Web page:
Clive James, 80, Literary Critic Who Took His Wit to TV, Dies


Mr. James, who lived in London and Cambridge, is survived by his wife, the Dante scholar Prue Shaw, and their two daughters, Claerwen and Lucinda. In 2012, he and his wife separated after Leanne Edelsten, an Australian socialite and former model, revealed on Australian television that she and Mr. James had carried on an affair for eight years.

Mr. James continued to write and publish poetry, much of it valedictory. “Japanese Maple,” a poignant meditation on his impending death, ran in The New Yorker in September 2014 and appeared in the collection “Sentenced to Life: Poems” (2015).

[Read Clive James’s poem “Japanese Maple” here.]

The New Statesman published two others in August of that year, including “The Emperor’s Last Words,” in which he contemplates, among other things, Napoleon, a niece’s ambitions to be a writer and his own mortality, writing: “It’s time to go. High time to go. High time.”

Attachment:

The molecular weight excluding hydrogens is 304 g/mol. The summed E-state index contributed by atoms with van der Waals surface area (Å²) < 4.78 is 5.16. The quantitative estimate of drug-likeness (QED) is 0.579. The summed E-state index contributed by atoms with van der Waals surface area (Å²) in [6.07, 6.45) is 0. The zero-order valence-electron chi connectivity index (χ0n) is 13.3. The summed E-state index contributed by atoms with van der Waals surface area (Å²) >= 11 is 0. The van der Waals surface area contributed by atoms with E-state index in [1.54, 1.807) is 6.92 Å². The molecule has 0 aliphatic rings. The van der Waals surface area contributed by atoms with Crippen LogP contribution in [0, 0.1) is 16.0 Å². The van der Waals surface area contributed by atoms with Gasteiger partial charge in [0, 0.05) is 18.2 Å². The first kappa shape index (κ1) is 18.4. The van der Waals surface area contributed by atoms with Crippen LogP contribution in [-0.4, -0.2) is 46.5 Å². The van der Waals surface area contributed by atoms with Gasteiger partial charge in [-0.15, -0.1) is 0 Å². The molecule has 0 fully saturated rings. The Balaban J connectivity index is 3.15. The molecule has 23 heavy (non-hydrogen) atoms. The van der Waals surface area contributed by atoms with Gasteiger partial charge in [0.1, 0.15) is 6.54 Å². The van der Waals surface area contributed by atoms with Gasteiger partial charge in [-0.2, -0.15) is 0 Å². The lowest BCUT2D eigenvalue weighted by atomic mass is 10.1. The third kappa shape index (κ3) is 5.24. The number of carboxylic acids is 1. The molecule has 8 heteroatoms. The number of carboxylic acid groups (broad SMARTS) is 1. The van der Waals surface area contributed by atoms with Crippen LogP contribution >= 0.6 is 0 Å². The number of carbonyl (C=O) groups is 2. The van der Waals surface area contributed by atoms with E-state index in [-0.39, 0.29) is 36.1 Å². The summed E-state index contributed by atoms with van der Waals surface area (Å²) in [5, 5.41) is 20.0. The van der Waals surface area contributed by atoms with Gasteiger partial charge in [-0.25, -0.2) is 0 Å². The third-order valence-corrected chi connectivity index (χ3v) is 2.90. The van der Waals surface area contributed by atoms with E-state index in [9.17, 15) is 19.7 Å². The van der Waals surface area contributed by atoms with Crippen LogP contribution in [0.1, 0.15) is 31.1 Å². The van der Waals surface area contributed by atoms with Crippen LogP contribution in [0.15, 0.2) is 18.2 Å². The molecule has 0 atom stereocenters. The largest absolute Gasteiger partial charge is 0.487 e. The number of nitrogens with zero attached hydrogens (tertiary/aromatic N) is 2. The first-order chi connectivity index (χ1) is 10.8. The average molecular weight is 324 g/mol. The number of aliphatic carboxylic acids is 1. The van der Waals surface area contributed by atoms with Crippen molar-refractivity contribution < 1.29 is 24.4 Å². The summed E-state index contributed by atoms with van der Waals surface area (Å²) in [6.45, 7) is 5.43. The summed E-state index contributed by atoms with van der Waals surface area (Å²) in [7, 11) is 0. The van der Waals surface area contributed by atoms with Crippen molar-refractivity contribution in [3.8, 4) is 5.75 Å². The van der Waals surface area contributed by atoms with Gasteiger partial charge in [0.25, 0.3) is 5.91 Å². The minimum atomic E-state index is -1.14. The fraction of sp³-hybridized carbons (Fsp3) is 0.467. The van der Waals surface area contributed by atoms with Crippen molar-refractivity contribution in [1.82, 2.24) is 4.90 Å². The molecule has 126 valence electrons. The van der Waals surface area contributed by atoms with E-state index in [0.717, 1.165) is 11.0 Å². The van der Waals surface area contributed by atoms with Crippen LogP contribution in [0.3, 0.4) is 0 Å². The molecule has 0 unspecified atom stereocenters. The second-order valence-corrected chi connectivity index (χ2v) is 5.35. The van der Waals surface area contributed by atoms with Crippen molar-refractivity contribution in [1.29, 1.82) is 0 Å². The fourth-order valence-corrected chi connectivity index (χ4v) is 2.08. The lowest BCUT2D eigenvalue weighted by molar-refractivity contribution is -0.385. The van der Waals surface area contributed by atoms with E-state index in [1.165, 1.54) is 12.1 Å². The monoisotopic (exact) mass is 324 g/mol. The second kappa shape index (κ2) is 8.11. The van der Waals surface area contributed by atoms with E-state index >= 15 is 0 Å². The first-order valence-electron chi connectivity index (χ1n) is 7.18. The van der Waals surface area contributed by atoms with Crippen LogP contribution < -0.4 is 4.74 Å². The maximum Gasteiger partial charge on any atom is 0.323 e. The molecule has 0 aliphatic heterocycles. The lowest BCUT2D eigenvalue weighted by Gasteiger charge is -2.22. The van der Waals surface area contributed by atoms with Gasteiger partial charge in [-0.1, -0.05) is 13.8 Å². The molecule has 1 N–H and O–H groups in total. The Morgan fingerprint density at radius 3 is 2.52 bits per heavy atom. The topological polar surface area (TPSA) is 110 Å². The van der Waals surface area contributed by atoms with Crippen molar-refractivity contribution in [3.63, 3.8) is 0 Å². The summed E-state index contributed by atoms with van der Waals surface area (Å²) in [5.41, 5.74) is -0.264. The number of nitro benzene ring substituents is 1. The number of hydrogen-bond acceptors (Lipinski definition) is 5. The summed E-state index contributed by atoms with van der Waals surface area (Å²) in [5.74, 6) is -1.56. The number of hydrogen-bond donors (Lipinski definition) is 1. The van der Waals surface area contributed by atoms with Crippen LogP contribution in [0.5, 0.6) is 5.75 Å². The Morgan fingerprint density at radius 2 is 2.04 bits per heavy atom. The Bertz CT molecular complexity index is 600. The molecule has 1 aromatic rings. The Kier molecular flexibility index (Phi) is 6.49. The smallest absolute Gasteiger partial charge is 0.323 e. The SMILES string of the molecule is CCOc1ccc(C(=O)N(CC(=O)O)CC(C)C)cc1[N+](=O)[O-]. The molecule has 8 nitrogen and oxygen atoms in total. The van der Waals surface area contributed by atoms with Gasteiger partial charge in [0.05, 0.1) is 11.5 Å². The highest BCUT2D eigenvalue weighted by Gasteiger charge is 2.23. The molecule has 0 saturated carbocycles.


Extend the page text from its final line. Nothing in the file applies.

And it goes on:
He never lost his enthusiasm for television, which he reviewed weekly for The Daily Telegraph from 2011 until May 2014. This time around, he turned a somewhat kindlier eye on topics as various as the Eurovision Song Contest, the Royal Jubilee and Barry Manilow, whom he had once savaged but was now prepared to appreciate.

“What you’re hearing from me now is atonement,” he wrote. “Time has happened to me, and as the dark closes in I am trying to behave better.”

In May, he told an audience at a literary festival in London, “One of my ambitions, at this age and in this condition, short of breath and perhaps not long for this world, is to live until Box 4 of ‘Game of Thrones.’”

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